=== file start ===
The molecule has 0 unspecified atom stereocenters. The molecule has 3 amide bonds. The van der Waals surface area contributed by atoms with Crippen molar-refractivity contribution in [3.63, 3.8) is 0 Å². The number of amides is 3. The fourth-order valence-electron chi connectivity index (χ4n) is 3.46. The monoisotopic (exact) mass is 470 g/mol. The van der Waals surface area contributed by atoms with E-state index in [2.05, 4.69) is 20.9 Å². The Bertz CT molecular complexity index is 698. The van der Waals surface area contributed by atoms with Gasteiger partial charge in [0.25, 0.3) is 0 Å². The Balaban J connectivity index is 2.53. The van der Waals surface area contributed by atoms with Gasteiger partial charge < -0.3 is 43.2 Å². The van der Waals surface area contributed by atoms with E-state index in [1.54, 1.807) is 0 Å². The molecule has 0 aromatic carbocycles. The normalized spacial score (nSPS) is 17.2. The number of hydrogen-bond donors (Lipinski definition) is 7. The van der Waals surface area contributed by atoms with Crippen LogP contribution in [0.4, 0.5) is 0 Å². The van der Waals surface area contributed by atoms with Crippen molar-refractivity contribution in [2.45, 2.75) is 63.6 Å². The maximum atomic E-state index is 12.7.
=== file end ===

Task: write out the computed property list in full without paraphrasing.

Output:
The molecule has 0 unspecified atom stereocenters. The molecule has 3 amide bonds. The van der Waals surface area contributed by atoms with Crippen molar-refractivity contribution in [3.63, 3.8) is 0 Å². The number of amides is 3. The fourth-order valence-electron chi connectivity index (χ4n) is 3.46. The monoisotopic (exact) mass is 470 g/mol. The van der Waals surface area contributed by atoms with E-state index in [2.05, 4.69) is 20.9 Å². The Bertz CT molecular complexity index is 698. The van der Waals surface area contributed by atoms with Gasteiger partial charge in [0.25, 0.3) is 0 Å². The Balaban J connectivity index is 2.53. The van der Waals surface area contributed by atoms with Gasteiger partial charge < -0.3 is 43.2 Å². The van der Waals surface area contributed by atoms with E-state index in [1.54, 1.807) is 0 Å². The molecule has 0 aromatic carbocycles. The normalized spacial score (nSPS) is 17.2. The number of hydrogen-bond donors (Lipinski definition) is 7. The van der Waals surface area contributed by atoms with Crippen LogP contribution in [0.4, 0.5) is 0 Å². The van der Waals surface area contributed by atoms with Crippen molar-refractivity contribution in [2.45, 2.75) is 63.6 Å². The maximum atomic E-state index is 12.7.